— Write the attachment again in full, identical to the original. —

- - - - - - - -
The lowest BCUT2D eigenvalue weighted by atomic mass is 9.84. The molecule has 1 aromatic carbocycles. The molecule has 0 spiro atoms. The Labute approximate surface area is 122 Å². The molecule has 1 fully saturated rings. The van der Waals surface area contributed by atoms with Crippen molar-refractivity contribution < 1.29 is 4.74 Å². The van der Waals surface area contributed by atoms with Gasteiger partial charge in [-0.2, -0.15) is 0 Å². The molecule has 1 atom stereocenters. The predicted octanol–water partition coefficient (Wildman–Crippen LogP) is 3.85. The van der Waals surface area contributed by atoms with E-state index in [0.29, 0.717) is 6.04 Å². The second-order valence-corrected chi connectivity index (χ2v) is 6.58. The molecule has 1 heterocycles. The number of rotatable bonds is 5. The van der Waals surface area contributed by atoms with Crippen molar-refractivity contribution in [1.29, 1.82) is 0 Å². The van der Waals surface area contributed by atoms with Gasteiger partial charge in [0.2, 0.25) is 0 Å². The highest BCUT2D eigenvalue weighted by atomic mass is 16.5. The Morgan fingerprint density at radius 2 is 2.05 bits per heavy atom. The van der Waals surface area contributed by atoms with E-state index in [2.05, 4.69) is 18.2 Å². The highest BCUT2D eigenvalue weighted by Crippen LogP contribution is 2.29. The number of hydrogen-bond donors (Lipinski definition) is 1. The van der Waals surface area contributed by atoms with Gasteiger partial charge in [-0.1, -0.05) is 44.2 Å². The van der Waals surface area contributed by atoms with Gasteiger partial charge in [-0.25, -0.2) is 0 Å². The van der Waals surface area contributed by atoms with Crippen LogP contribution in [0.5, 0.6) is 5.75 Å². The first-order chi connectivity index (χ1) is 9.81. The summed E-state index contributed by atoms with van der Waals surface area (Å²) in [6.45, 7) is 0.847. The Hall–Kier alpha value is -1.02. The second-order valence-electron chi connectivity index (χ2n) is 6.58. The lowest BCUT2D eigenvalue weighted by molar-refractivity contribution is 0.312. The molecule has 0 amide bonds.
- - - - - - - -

The lowest BCUT2D eigenvalue weighted by atomic mass is 9.84. The molecule has 1 aromatic carbocycles. The molecule has 0 spiro atoms. The Labute approximate surface area is 122 Å². The molecule has 1 fully saturated rings. The van der Waals surface area contributed by atoms with Crippen molar-refractivity contribution < 1.29 is 4.74 Å². The van der Waals surface area contributed by atoms with Gasteiger partial charge in [-0.2, -0.15) is 0 Å². The molecule has 1 atom stereocenters. The predicted octanol–water partition coefficient (Wildman–Crippen LogP) is 3.85. The van der Waals surface area contributed by atoms with E-state index in [0.29, 0.717) is 6.04 Å². The second-order valence-corrected chi connectivity index (χ2v) is 6.58. The molecule has 1 heterocycles. The number of rotatable bonds is 5. The van der Waals surface area contributed by atoms with Crippen molar-refractivity contribution in [1.29, 1.82) is 0 Å². The van der Waals surface area contributed by atoms with Gasteiger partial charge in [0.2, 0.25) is 0 Å². The highest BCUT2D eigenvalue weighted by atomic mass is 16.5. The Morgan fingerprint density at radius 2 is 2.05 bits per heavy atom. The van der Waals surface area contributed by atoms with E-state index in [2.05, 4.69) is 18.2 Å². The highest BCUT2D eigenvalue weighted by Crippen LogP contribution is 2.29. The number of hydrogen-bond donors (Lipinski definition) is 1. The van der Waals surface area contributed by atoms with Gasteiger partial charge in [-0.1, -0.05) is 44.2 Å². The van der Waals surface area contributed by atoms with Gasteiger partial charge in [-0.25, -0.2) is 0 Å². The van der Waals surface area contributed by atoms with Crippen LogP contribution in [0.5, 0.6) is 5.75 Å². The first-order chi connectivity index (χ1) is 9.81. The summed E-state index contributed by atoms with van der Waals surface area (Å²) in [6.45, 7) is 0.847. The Hall–Kier alpha value is -1.02. The second-order valence-electron chi connectivity index (χ2n) is 6.58. The lowest BCUT2D eigenvalue weighted by molar-refractivity contribution is 0.312. The molecule has 0 amide bonds.